Memorandum: As we set forth in our prior decision in Miller v Richardson (48 AD3d 1298, lv denied 11 NY3d 710), Susan Miller and George W. Rapson, Jr., who are defendants in the action and third-party action now before us, were injured when a vehicle driven by Lorraine Richardson, presently a defendant and the third-party plaintiff, made a sudden left turn in front of the motorcycle driven by Rapson on which Miller was a passenger. The vehicle driven by Richardson was towing a hay wagon owned by plaintiff, Richmond Farms Dairy, LLC (Richmond Farms). Richardson had purchased hay from Richmond Farms and was returning the empty hay wagon to Richmond Farms when the accident occurred. Miller and Rapson each commenced underlying actions.
Richmond Farms had a business automobile insurance policy (business policy) with National Grange Mutual Insurance Company (National Grange), a defendant herein, and a farm umbrella policy with Cherry Valley Cooperative Insurance Company (Cherry Valley), the third-party defendant herein. John Richmond ("Richmond") had a personal automobile insurance policy with National Grange.
National Grange disclaimed coverage under its business policy with Richmond Farms but subsequently agreed to defend Richmond Farms in the underlying actions commenced by Miller and Rapson. National Grange also disclaimed coverage under its personal automobile insurance policy with Richmond. In addition, National Grange and Cherry Valley disclaimed coverage for Richardson under all policies.
Richmond Farms and Richmond (collectively "the Richmonds") commenced this declaratory judgment action seeking a declaration that National Grange was obligated to defend and indemnify the Richmonds in the underlying actions pursuant to the business policy. Miller asserted a cross claim in which she joined in that request for declaratory relief, and Richardson asserted a cross claim seeking a declaration that National Grange was obligated to defend and indemnify her under both the business and automobile policies. Richardson also commenced a third-party action seeking a declaration that Cherry Valley must provide coverage for her under the umbrella policy.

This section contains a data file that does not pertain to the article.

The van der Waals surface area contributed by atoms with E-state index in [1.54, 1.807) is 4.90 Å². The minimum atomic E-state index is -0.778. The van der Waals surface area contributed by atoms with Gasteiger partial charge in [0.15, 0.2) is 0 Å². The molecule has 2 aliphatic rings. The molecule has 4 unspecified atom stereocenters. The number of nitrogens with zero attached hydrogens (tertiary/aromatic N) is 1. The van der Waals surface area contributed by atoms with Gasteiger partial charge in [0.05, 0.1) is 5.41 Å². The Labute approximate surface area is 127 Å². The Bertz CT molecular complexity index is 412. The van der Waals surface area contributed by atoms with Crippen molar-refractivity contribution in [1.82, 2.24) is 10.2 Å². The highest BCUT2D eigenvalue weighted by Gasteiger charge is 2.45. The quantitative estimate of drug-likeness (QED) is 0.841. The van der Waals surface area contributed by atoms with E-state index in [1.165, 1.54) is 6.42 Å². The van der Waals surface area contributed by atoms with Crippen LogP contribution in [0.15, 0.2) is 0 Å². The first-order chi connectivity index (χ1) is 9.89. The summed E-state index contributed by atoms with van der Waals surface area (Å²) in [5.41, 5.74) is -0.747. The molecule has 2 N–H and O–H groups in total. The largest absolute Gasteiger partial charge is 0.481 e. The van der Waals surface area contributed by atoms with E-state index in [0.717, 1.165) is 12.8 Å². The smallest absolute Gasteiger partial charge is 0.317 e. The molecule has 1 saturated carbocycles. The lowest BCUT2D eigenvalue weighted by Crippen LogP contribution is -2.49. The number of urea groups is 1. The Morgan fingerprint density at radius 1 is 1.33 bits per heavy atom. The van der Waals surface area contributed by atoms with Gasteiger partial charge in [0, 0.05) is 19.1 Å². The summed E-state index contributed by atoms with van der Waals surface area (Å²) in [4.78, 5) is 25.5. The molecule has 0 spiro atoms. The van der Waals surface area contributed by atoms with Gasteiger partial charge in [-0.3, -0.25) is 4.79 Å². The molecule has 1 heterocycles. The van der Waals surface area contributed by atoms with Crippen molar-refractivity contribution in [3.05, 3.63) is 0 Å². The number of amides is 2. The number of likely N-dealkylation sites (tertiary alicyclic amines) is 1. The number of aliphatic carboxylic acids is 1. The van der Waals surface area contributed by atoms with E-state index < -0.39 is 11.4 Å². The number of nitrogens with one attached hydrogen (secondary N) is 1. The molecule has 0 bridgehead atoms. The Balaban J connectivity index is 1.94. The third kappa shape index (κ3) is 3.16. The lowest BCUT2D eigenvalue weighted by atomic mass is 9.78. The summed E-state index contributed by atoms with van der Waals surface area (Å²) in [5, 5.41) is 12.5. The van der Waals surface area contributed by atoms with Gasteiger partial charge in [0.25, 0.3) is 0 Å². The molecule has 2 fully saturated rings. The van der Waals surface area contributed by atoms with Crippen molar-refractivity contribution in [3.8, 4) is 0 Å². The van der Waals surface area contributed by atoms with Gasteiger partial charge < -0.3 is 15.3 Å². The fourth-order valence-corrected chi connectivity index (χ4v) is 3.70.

Supreme Court thereafter granted in part the motion of National Grange and denied in part the cross motions of Richardson and Miller, declaring that National Grange is not obligated to defend or indemnify Richardson or her husband under the personal automobile insurance policy issued to Richmond. The court further denied in part the motion of National Grange and granted in part the cross motions of Richardson and Miller, declaring that National Grange is obligated to defend and indemnify Richardson under the business policy issued to Richmond Farms. In addition, the court granted the cross motion of the Richmonds, declaring that National Grange is obligated to defend and indemnify them under the business policy issued to Richmond Farms, and the court granted in part the cross motion of Richardson, declaring that Cherry Valley "must provide excess coverage" for her.
We note at the outset that the issue whether National Grange is obligated to indemnify the Richmonds is moot, based on our prior decision in Miller in which we determined as a matter of law that the Richmonds "are not liable for injuries sustained by Miller and Rapson by virtue of [their] ownership of the hay wagon being towed by Lorraine Richardson at the time of the collision" (id. at 1300).